Most coloured pencil artists prefer smaller artworks and there’d be a number of reasons.
1. Working with coloured pencils can be physically demanding and very time – consuming.
2. Working on large areas takes an extreme amount of patience.
3. The cost of framing large paintings is a real issue for many artists.
4. Who wants to buy large paintings?
5. Are coloured pencils suited to large-scale art?
This can also apply to all other 2D art mediums. People feel a lot more confident and ‘safer’ when working to a small – scale. I notice that on the Internet there’s a lot of work produced that is around 30 x 20 cms. This size can be produced in a relatively short space of time, varying from several days to several weeks. Those that venture outside that size frame certainly are aware of how much time is involved in completing a painting. But dose size really matter? I think it does.
Before I commence any painting I decide on how big it will be. This will determine what kind of reaction and ‘presence’ I hope to gain from those who will see the painting in question. I am after a reaction, and scale can be an important factor in the painting’s success of failure.
I love Jackson Pollock’s ‘Blue Poles’ in the Australian National Gallery. If it were smaller, it would cease to be the painting that it is. It has to be big in order to gain the response it ‘needs’.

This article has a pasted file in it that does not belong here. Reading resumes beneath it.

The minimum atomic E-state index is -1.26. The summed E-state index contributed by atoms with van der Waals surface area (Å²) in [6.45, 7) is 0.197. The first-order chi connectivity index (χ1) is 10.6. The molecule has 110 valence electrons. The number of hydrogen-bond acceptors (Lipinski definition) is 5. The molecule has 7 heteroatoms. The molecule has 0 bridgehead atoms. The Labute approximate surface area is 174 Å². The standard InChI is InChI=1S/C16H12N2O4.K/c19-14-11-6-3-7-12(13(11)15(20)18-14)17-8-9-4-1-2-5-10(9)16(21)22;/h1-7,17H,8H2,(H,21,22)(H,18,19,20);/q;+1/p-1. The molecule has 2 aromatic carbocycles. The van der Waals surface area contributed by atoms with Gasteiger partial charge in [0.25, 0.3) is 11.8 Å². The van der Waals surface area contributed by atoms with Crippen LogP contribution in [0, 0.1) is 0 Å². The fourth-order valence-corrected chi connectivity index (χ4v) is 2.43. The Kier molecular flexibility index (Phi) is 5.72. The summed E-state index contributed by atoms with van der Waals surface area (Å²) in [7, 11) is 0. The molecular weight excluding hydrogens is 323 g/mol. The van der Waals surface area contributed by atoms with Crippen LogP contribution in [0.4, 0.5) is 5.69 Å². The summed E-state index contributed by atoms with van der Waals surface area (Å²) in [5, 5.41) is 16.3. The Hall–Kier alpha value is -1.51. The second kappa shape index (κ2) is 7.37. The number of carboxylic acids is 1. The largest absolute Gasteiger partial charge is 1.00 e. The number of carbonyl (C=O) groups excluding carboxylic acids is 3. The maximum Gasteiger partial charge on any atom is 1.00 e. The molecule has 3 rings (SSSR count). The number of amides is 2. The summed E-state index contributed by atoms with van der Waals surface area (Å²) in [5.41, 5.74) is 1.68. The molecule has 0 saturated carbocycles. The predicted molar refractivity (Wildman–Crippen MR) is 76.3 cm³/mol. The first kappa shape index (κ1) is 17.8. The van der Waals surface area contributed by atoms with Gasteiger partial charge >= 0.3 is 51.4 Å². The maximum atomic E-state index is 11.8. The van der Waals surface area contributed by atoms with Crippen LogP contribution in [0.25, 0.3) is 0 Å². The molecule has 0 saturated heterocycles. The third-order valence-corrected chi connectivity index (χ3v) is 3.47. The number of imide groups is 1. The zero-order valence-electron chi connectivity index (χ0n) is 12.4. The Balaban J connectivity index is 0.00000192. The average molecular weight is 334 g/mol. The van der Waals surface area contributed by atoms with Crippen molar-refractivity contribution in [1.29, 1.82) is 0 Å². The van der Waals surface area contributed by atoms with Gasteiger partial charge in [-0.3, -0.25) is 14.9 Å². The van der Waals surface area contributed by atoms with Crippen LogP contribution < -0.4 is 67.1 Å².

Small paintings ‘draw’ you into their frames to closely examine what is occurring. Big paintings (should) stand and ‘shout’ at you.
I am not afraid to send my coloured pencils across a full sheet (120 80 cm) of pastel board as indicated in today’s photo of a painting that I am currently working on for an art prize. In this case time is not an issue. I want my image (story) to be ‘in the face’ of each onlooker. I want this painting to ‘shout’. I have the patience to get the job done, but I work in bursts of a day here, half a day there, complimenting this painting with another slightly smaller one, that is another from my ‘Brick’ series.
Just because one works in coloured pencil doesn’t mean that one can’t think and paint big.